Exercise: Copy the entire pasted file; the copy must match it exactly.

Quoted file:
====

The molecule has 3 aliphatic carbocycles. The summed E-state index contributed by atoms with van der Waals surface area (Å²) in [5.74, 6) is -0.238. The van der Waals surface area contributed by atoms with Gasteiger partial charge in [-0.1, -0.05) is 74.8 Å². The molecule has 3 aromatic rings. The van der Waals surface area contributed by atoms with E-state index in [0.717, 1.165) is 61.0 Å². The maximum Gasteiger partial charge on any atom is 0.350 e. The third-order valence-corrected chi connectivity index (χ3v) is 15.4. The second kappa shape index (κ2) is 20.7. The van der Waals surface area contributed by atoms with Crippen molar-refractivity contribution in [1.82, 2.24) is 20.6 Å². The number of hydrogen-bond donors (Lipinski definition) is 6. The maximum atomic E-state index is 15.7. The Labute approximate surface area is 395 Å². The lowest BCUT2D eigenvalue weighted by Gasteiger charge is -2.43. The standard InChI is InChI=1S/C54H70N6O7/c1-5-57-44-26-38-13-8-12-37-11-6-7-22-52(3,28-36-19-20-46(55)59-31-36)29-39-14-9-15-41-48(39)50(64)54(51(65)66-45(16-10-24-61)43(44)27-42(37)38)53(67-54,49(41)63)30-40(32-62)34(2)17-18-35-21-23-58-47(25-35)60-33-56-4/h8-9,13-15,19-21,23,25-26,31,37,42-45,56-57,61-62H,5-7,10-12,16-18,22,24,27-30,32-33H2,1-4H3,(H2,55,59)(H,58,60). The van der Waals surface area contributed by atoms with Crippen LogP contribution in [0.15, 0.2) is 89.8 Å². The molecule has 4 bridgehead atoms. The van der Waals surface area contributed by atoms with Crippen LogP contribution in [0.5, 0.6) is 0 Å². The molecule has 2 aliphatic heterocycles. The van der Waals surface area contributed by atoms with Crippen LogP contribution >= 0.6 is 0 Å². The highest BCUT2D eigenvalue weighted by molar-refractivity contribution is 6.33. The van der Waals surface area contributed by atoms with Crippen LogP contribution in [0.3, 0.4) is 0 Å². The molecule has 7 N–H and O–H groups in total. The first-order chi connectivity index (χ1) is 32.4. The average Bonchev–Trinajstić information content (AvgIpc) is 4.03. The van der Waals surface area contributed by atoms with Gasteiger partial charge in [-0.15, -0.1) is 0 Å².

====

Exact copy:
The molecule has 3 aliphatic carbocycles. The summed E-state index contributed by atoms with van der Waals surface area (Å²) in [5.74, 6) is -0.238. The van der Waals surface area contributed by atoms with Gasteiger partial charge in [-0.1, -0.05) is 74.8 Å². The molecule has 3 aromatic rings. The van der Waals surface area contributed by atoms with E-state index in [0.717, 1.165) is 61.0 Å². The maximum Gasteiger partial charge on any atom is 0.350 e. The third-order valence-corrected chi connectivity index (χ3v) is 15.4. The second kappa shape index (κ2) is 20.7. The van der Waals surface area contributed by atoms with Crippen molar-refractivity contribution in [1.82, 2.24) is 20.6 Å². The number of hydrogen-bond donors (Lipinski definition) is 6. The maximum atomic E-state index is 15.7. The Labute approximate surface area is 395 Å². The lowest BCUT2D eigenvalue weighted by Gasteiger charge is -2.43. The standard InChI is InChI=1S/C54H70N6O7/c1-5-57-44-26-38-13-8-12-37-11-6-7-22-52(3,28-36-19-20-46(55)59-31-36)29-39-14-9-15-41-48(39)50(64)54(51(65)66-45(16-10-24-61)43(44)27-42(37)38)53(67-54,49(41)63)30-40(32-62)34(2)17-18-35-21-23-58-47(25-35)60-33-56-4/h8-9,13-15,19-21,23,25-26,31,37,42-45,56-57,61-62H,5-7,10-12,16-18,22,24,27-30,32-33H2,1-4H3,(H2,55,59)(H,58,60). The van der Waals surface area contributed by atoms with Crippen LogP contribution in [0.15, 0.2) is 89.8 Å². The molecule has 4 bridgehead atoms. The van der Waals surface area contributed by atoms with Crippen LogP contribution in [0.5, 0.6) is 0 Å². The molecule has 2 aliphatic heterocycles. The van der Waals surface area contributed by atoms with Crippen LogP contribution >= 0.6 is 0 Å². The highest BCUT2D eigenvalue weighted by molar-refractivity contribution is 6.33. The van der Waals surface area contributed by atoms with Crippen LogP contribution in [0.3, 0.4) is 0 Å². The molecule has 7 N–H and O–H groups in total. The first-order chi connectivity index (χ1) is 32.4. The average Bonchev–Trinajstić information content (AvgIpc) is 4.03. The van der Waals surface area contributed by atoms with Gasteiger partial charge in [-0.15, -0.1) is 0 Å².